Cares Act Highlights to Know
The Coronavirus Aid, Relief, and Economic Security Act (the CARES Act) was signed into law by President Trump on March 27, 2020. The CARES Act is the largest economic stimulus package in U.S. history. In light of its overwhelming size and scope, the following are a few highlights that may apply to you, individually, or to your business, with links to additional helpful information:
– Stimulus Checks
Individual taxpayers will receive up to $1,200, for filing statuses of single or head of household, or $2,400 for married filing jointly, with an additional $500 for each child under 17.
The income limitation for the full credit is adjusted gross income of $75,000 (single), $112,500 (head of household), and $150,000 (married filing jointly). Reduced checks will be issued to individuals with adjusted gross income up to $99,000, heads of household with adjusted gross income up to $136,500, and married couples with adjusted gross incomes up to $198,000. Go here to calculate how much you will be receiving.
The IRS will mail checks or use existing direct deposit information from the taxpayer’s 2019 or 2018 tax return, with a start-date goal of Friday, April 17. Checks will be sent to those individuals receiving Social Security benefits, even if they do not file a return. All other taxpayers must have filed a 2018 or 2019 tax return or they will not receive the credit until they file their 2020 tax return.
Taxpayers with delinquent federal debt will receive stimulus checks without any amount being offset. The only instance of a stimulus check being offset will be for overdue child support payments that have been reported to the federal government.
Stimulus checks are not taxable. They are a credit against 2020 income taxes. In other words, they are, essentially, an advance on 2020 income tax refunds. When 2020 income tax returns are prepared, the tax credit will be reduced by the stimulus check amount. If the stimulus check amount is less than the credit, the difference will be part of the taxpayer’s income tax refund. Importantly, if a taxpayer has been overpaid by receiving the stimulus check, they will not be required to pay back the excess amount.
– Retirement Plans
Taxpayers can withdraw up to $100,000 from their eligible retirement accounts, for corona virus–related purposes, without the usual 10% early withdrawal penalty. These withdrawals are still taxed, however, the tax can be spread over three years. Alternatively, the distributions may be re-contributed within the three-year period and treated as a rollover. This applies to withdrawals through the end of 2020.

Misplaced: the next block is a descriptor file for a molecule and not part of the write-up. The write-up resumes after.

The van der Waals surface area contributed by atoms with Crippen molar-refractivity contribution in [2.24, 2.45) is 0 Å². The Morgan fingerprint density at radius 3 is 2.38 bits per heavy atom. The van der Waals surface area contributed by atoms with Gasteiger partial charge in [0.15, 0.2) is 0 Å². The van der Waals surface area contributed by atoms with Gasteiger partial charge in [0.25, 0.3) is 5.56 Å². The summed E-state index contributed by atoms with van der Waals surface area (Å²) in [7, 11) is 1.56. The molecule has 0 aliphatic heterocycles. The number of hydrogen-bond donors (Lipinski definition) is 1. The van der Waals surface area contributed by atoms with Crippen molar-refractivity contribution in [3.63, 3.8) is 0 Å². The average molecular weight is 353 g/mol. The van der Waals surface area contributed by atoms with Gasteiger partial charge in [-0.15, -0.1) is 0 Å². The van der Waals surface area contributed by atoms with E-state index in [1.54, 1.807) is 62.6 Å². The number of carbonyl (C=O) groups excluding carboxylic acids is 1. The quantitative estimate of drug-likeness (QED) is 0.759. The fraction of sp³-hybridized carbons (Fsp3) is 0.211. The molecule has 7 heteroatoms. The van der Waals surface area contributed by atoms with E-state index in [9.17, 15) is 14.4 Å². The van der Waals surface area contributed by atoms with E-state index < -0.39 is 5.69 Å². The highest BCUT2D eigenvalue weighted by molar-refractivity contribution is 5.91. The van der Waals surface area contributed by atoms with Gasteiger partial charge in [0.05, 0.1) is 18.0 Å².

– Charitable Contributions
On 2020 tax returns, cash contributions up to $300 will be able to be taken as an above-the-line deduction from income, even for taxpayers that do not itemize.
The CARE Act provides $250 billion for an extended unemployment insurance program, expands eligibility, and offers workers an additional $600 per week for four months, on top of what state programs pay.
– Small Business Relief
$350 billion is being dedicated to preventing layoffs and business closures while workers are required to stay home. Companies with 500 employees or fewer that maintain their payroll during the coronavirus outbreak can receive up to 8 weeks of cash-flow assistance. If employers maintain payroll, the portion of the loans used for covered payroll costs, interest on mortgage obligations, rent, and utilities would be forgiven. Additional information regarding these Small Business Administration (SBA) loans can be found here.
– Payroll Taxes
The Employee Retention Credit is designed to help businesses keep employees on payroll. It gives employers a credit of 50% of each employee’s wages up to $10,000. Recipients of SBA loans and grants are not eligible for these credits. More information on the Employee Retention Credit can be found here.
Payroll tax deferrals for employers’ share of the Social Security tax are also available for businesses not using any of the SBA programs. The deferral is 50% through the end of 2021 and 50% through the end of 2022.
– Net Operating Losses
The Tax Cuts and Jobs Act’s net operating loss rules are modified. The 80% rule is lifted, allowing a net operating loss to offset up to 100% of taxable income in prior tax years. And losses can now be carried back five years.
– Interest Expense Limitation
The deductible amount of business interest expenses is increased to 50% from 30% for tax 2019 and 2020. Taxpayers can also elect to calculate the interest limitation for 2020 using their 2019 adjusted taxable income as the relevant base, which often will be significantly higher.